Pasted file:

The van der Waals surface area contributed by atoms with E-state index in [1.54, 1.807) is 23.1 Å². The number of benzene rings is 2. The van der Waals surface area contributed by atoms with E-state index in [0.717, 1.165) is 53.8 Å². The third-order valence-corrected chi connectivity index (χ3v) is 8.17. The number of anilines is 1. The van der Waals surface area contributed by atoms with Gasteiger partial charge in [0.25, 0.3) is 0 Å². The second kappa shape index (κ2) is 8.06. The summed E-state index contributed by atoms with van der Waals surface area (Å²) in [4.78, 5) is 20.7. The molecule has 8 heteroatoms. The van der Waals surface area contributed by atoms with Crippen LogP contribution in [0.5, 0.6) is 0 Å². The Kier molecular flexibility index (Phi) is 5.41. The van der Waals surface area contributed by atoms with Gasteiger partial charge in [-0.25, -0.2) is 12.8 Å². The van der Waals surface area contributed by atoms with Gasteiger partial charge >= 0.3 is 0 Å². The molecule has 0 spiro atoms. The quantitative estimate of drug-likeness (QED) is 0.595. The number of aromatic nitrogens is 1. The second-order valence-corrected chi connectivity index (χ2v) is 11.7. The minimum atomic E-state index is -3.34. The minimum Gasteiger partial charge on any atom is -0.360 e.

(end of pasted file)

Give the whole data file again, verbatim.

The van der Waals surface area contributed by atoms with E-state index in [1.54, 1.807) is 23.1 Å². The number of benzene rings is 2. The van der Waals surface area contributed by atoms with E-state index in [0.717, 1.165) is 53.8 Å². The third-order valence-corrected chi connectivity index (χ3v) is 8.17. The number of anilines is 1. The van der Waals surface area contributed by atoms with Gasteiger partial charge in [0.25, 0.3) is 0 Å². The second kappa shape index (κ2) is 8.06. The summed E-state index contributed by atoms with van der Waals surface area (Å²) in [4.78, 5) is 20.7. The molecule has 8 heteroatoms. The van der Waals surface area contributed by atoms with Crippen LogP contribution in [0.5, 0.6) is 0 Å². The Kier molecular flexibility index (Phi) is 5.41. The van der Waals surface area contributed by atoms with Gasteiger partial charge in [-0.25, -0.2) is 12.8 Å². The van der Waals surface area contributed by atoms with Gasteiger partial charge >= 0.3 is 0 Å². The molecule has 0 spiro atoms. The quantitative estimate of drug-likeness (QED) is 0.595. The number of aromatic nitrogens is 1. The second-order valence-corrected chi connectivity index (χ2v) is 11.7. The minimum atomic E-state index is -3.34. The minimum Gasteiger partial charge on any atom is -0.360 e.